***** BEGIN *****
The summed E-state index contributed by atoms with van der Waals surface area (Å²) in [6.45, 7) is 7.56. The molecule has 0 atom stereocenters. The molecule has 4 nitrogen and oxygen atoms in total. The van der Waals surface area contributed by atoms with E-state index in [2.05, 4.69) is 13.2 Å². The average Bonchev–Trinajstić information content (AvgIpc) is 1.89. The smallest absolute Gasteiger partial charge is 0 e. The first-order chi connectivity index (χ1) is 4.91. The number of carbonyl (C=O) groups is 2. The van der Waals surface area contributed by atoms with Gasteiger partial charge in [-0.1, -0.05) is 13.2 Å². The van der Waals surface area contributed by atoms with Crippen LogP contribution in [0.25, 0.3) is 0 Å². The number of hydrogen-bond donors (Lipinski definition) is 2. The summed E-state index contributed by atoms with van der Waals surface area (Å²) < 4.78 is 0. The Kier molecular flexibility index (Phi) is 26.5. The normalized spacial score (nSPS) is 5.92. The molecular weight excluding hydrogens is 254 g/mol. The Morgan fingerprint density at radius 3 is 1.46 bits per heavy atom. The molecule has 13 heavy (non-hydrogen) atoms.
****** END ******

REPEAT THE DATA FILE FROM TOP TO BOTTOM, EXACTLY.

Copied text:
The summed E-state index contributed by atoms with van der Waals surface area (Å²) in [6.45, 7) is 7.56. The molecule has 0 atom stereocenters. The molecule has 4 nitrogen and oxygen atoms in total. The van der Waals surface area contributed by atoms with E-state index in [2.05, 4.69) is 13.2 Å². The average Bonchev–Trinajstić information content (AvgIpc) is 1.89. The smallest absolute Gasteiger partial charge is 0 e. The first-order chi connectivity index (χ1) is 4.91. The number of carbonyl (C=O) groups is 2. The van der Waals surface area contributed by atoms with Gasteiger partial charge in [-0.1, -0.05) is 13.2 Å². The van der Waals surface area contributed by atoms with Crippen LogP contribution in [0.25, 0.3) is 0 Å². The number of hydrogen-bond donors (Lipinski definition) is 2. The summed E-state index contributed by atoms with van der Waals surface area (Å²) < 4.78 is 0. The Kier molecular flexibility index (Phi) is 26.5. The normalized spacial score (nSPS) is 5.92. The molecular weight excluding hydrogens is 254 g/mol. The Morgan fingerprint density at radius 3 is 1.46 bits per heavy atom. The molecule has 13 heavy (non-hydrogen) atoms.